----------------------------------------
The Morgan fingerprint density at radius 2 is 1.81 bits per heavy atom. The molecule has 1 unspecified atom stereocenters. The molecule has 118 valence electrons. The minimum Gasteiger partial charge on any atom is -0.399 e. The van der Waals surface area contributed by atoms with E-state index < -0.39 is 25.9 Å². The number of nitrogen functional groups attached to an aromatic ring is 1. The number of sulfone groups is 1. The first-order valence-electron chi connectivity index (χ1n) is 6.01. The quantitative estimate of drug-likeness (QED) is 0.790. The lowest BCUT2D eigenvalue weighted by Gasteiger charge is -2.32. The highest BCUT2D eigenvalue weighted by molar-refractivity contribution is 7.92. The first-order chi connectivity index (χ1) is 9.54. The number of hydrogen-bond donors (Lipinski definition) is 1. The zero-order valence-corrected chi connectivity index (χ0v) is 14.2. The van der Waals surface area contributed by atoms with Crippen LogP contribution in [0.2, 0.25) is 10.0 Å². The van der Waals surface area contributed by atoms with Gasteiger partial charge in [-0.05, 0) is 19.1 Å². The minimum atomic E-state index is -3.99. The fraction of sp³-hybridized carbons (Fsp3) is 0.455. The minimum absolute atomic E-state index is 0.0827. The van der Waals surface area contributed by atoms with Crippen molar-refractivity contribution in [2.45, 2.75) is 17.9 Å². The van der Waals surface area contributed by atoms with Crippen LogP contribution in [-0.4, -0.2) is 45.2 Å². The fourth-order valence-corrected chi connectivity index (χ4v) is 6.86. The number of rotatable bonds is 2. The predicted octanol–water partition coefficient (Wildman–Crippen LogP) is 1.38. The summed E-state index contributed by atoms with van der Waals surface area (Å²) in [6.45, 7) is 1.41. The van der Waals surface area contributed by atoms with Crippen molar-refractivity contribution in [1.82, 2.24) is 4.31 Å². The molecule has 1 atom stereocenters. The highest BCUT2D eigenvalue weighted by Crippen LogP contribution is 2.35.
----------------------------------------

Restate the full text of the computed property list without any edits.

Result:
The Morgan fingerprint density at radius 2 is 1.81 bits per heavy atom. The molecule has 1 unspecified atom stereocenters. The molecule has 118 valence electrons. The minimum Gasteiger partial charge on any atom is -0.399 e. The van der Waals surface area contributed by atoms with E-state index < -0.39 is 25.9 Å². The number of nitrogen functional groups attached to an aromatic ring is 1. The number of sulfone groups is 1. The first-order valence-electron chi connectivity index (χ1n) is 6.01. The quantitative estimate of drug-likeness (QED) is 0.790. The lowest BCUT2D eigenvalue weighted by Gasteiger charge is -2.32. The highest BCUT2D eigenvalue weighted by molar-refractivity contribution is 7.92. The first-order chi connectivity index (χ1) is 9.54. The number of hydrogen-bond donors (Lipinski definition) is 1. The zero-order valence-corrected chi connectivity index (χ0v) is 14.2. The van der Waals surface area contributed by atoms with Crippen LogP contribution in [0.2, 0.25) is 10.0 Å². The van der Waals surface area contributed by atoms with Gasteiger partial charge in [-0.05, 0) is 19.1 Å². The minimum atomic E-state index is -3.99. The fraction of sp³-hybridized carbons (Fsp3) is 0.455. The minimum absolute atomic E-state index is 0.0827. The van der Waals surface area contributed by atoms with Crippen molar-refractivity contribution in [2.45, 2.75) is 17.9 Å². The van der Waals surface area contributed by atoms with Crippen LogP contribution in [-0.4, -0.2) is 45.2 Å². The fourth-order valence-corrected chi connectivity index (χ4v) is 6.86. The number of rotatable bonds is 2. The predicted octanol–water partition coefficient (Wildman–Crippen LogP) is 1.38. The summed E-state index contributed by atoms with van der Waals surface area (Å²) in [6.45, 7) is 1.41. The van der Waals surface area contributed by atoms with Crippen molar-refractivity contribution in [1.82, 2.24) is 4.31 Å². The molecule has 1 atom stereocenters. The highest BCUT2D eigenvalue weighted by Crippen LogP contribution is 2.35.